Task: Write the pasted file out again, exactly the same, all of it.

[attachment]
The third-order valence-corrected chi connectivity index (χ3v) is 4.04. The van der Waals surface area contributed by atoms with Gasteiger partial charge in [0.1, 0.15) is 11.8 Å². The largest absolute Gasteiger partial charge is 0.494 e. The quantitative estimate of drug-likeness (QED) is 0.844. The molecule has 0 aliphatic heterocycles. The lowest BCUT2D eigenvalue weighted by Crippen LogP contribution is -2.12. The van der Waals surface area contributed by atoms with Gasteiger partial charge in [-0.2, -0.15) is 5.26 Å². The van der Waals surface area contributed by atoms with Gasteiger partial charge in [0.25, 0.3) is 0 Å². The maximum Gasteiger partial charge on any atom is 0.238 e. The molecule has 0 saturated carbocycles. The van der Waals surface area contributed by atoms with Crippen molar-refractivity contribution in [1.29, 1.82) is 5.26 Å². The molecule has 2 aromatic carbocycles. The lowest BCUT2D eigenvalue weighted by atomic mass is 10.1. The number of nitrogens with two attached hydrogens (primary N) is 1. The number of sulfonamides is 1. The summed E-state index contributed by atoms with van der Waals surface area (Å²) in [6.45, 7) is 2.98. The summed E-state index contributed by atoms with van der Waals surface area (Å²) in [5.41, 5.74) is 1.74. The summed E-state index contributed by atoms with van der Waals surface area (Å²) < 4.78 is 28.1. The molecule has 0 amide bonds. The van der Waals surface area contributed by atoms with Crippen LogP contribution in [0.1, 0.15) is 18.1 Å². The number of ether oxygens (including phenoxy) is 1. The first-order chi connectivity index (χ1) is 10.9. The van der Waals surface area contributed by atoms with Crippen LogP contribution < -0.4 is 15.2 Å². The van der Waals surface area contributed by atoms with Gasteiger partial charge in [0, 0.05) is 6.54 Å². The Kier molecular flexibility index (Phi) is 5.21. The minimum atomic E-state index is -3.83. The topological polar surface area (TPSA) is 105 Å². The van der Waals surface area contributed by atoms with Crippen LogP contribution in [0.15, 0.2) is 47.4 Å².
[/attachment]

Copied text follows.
The third-order valence-corrected chi connectivity index (χ3v) is 4.04. The van der Waals surface area contributed by atoms with Gasteiger partial charge in [0.1, 0.15) is 11.8 Å². The largest absolute Gasteiger partial charge is 0.494 e. The quantitative estimate of drug-likeness (QED) is 0.844. The molecule has 0 aliphatic heterocycles. The lowest BCUT2D eigenvalue weighted by Crippen LogP contribution is -2.12. The van der Waals surface area contributed by atoms with Gasteiger partial charge in [-0.2, -0.15) is 5.26 Å². The van der Waals surface area contributed by atoms with Gasteiger partial charge in [0.25, 0.3) is 0 Å². The maximum Gasteiger partial charge on any atom is 0.238 e. The molecule has 0 saturated carbocycles. The van der Waals surface area contributed by atoms with Crippen molar-refractivity contribution in [1.29, 1.82) is 5.26 Å². The molecule has 2 aromatic carbocycles. The lowest BCUT2D eigenvalue weighted by atomic mass is 10.1. The number of nitrogens with two attached hydrogens (primary N) is 1. The number of sulfonamides is 1. The summed E-state index contributed by atoms with van der Waals surface area (Å²) in [6.45, 7) is 2.98. The summed E-state index contributed by atoms with van der Waals surface area (Å²) in [5.41, 5.74) is 1.74. The summed E-state index contributed by atoms with van der Waals surface area (Å²) < 4.78 is 28.1. The molecule has 0 amide bonds. The van der Waals surface area contributed by atoms with Crippen LogP contribution in [0.1, 0.15) is 18.1 Å². The number of ether oxygens (including phenoxy) is 1. The first-order chi connectivity index (χ1) is 10.9. The van der Waals surface area contributed by atoms with Crippen LogP contribution < -0.4 is 15.2 Å². The van der Waals surface area contributed by atoms with Gasteiger partial charge in [0, 0.05) is 6.54 Å². The Kier molecular flexibility index (Phi) is 5.21. The minimum atomic E-state index is -3.83. The topological polar surface area (TPSA) is 105 Å². The van der Waals surface area contributed by atoms with Crippen LogP contribution in [0.15, 0.2) is 47.4 Å².